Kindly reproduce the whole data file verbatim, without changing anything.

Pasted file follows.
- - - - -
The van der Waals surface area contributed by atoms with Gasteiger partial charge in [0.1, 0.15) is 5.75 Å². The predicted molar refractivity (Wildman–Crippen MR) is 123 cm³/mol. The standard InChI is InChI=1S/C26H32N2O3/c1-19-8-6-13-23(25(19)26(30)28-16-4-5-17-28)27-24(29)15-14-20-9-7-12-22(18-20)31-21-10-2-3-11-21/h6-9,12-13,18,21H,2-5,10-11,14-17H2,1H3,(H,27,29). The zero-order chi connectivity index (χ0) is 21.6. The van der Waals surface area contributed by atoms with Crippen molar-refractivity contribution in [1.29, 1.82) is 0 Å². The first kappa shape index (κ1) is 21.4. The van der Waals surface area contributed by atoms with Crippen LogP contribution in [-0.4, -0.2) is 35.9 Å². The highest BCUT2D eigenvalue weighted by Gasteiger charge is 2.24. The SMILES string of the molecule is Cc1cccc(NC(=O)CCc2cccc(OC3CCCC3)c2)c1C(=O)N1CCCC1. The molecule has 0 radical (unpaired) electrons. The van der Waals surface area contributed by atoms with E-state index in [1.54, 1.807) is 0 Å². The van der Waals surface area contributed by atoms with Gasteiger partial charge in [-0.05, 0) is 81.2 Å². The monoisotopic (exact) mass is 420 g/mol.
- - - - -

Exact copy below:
The van der Waals surface area contributed by atoms with Gasteiger partial charge in [0.1, 0.15) is 5.75 Å². The predicted molar refractivity (Wildman–Crippen MR) is 123 cm³/mol. The standard InChI is InChI=1S/C26H32N2O3/c1-19-8-6-13-23(25(19)26(30)28-16-4-5-17-28)27-24(29)15-14-20-9-7-12-22(18-20)31-21-10-2-3-11-21/h6-9,12-13,18,21H,2-5,10-11,14-17H2,1H3,(H,27,29). The zero-order chi connectivity index (χ0) is 21.6. The van der Waals surface area contributed by atoms with Crippen molar-refractivity contribution in [1.29, 1.82) is 0 Å². The first kappa shape index (κ1) is 21.4. The van der Waals surface area contributed by atoms with Crippen LogP contribution in [-0.4, -0.2) is 35.9 Å². The highest BCUT2D eigenvalue weighted by Gasteiger charge is 2.24. The SMILES string of the molecule is Cc1cccc(NC(=O)CCc2cccc(OC3CCCC3)c2)c1C(=O)N1CCCC1. The molecule has 0 radical (unpaired) electrons. The van der Waals surface area contributed by atoms with E-state index in [1.54, 1.807) is 0 Å². The van der Waals surface area contributed by atoms with Gasteiger partial charge in [-0.05, 0) is 81.2 Å². The monoisotopic (exact) mass is 420 g/mol.